Cole Konrad was skeptical if not hesitant about MMA. | Photo: Dave Mandel
HEMPSTEAD, N.Y. -- He came from humble roots in Appleton, Wis., so Cole Konrad worked for what he had in life and made the most of opportunities when they arose. As a high school wrestler, he admits his career left a lot to be desired, but a family tie landed him a spot at the University of Minnesota in 2004.
“I wasn’t a very good high school wrestler,” Konrad tells Sherdog.com. “I shouldn’t have been recruited at all. I got recruited because my second cousin, Garrett, was a heavyweight at [the University of] Minnesota at the time.”
The prestige of the Minnesota wrestling program meant something to Konrad, and he developed at a rapid rate under its umbrella. Because of the school’s emphasis on high-quality training for heavyweights, he came into his own at the collegiate level, where he followed in the footsteps of Brock Lesnar and became a four-time NCAA All-American and two-time national champion (2006-07).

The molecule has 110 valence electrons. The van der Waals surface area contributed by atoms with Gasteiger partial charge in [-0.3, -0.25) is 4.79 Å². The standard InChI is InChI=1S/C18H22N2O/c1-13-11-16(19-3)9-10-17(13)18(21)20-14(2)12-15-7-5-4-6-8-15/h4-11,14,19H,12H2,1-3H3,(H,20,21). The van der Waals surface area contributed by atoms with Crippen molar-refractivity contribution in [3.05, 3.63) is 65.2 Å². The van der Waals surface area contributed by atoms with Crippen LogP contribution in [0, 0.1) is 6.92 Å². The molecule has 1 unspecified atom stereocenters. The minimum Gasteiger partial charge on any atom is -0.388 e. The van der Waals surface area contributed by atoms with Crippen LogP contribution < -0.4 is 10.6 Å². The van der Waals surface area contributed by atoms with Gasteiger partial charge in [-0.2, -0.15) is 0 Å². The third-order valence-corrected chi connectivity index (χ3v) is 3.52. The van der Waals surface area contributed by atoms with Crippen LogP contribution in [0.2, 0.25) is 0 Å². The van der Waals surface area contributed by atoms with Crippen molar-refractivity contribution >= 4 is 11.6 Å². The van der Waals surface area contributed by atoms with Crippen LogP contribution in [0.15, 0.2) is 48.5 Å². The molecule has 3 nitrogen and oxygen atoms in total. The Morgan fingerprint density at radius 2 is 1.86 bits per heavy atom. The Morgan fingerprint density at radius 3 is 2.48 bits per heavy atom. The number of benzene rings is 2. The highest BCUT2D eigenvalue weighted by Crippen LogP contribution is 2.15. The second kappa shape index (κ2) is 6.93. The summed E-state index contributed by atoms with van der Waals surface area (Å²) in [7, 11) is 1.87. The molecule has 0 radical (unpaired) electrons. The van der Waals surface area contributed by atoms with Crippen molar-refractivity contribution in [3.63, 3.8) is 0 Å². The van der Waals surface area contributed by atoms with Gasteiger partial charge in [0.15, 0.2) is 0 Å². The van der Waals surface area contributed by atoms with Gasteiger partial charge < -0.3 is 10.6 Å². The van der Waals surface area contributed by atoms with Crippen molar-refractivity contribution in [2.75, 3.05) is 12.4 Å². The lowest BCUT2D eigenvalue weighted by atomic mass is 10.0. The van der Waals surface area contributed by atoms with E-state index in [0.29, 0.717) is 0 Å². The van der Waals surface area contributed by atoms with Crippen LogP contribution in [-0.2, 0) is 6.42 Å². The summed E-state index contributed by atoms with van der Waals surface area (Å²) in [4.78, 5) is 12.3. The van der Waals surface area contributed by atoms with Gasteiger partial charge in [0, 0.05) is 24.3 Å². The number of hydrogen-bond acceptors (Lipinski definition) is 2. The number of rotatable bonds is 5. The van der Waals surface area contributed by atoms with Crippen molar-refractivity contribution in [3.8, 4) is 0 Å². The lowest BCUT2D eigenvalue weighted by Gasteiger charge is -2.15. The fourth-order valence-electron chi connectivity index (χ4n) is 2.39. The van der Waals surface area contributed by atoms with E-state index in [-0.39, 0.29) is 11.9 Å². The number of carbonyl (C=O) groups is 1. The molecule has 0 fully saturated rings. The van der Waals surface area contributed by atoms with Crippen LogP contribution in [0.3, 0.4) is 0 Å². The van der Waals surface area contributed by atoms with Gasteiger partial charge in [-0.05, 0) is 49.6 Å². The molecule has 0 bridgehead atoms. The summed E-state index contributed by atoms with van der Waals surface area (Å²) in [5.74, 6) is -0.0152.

“I knew [Minnesota] had a great program for upper weights. Lesnar had been there. I was able to develop as a wrestler. I did alright there,” Konrad says with a smile.
However, when it came to the idea of pursuing a career in mixed martial arts, Konrad was skeptical if not hesitant. It was Lesnar who pushed his fellow Golden Gopher into the sport.
“I was starting to train for the Olympics in 2008, at the time that Brock was getting into MMA,” Konrad says. “It’s hard enough to find good training partners and it’s a lot harder when you’re 300 pounds, so he called me up and asked me to come train with him. We were friends, and he started paying me. It was like my job. After a year of it, he basically told me I needed to fight. He kind of talked me into it, and I loved it. It’s developed from there.”
Through his association with the Death Clutch Gym in Minnesota, Konrad has had constant access to high-level training, including daily sessions with Lesnar. In addition, he works with wrestling coach Marty Morgan, two-time Mundials winner Rodrigo “Comprido” Medeiros, Combat Submission Wrestling head Erik Paulson, boxing guru Peter Welch and Minnesota Martial Arts Academy trainer Greg Nelson.
“I’ve been fortunate to be at the Death Clutch camp,” Konrad says. “They bring in so many great training partners and coaches. We have the best of the best of any area.”
Konrad (7-0), nicknamed “The Polar Bear,” has shown some submission prowess early in his MMA career. He polished off his first professional win with a neck crank on Gary Hamen in January 2010. In October, Konrad used a keylock to coax a tapout from UFC veteran Neil Grove, capturing the Bellator Fighting Championships heavyweight crown at Bellator 32.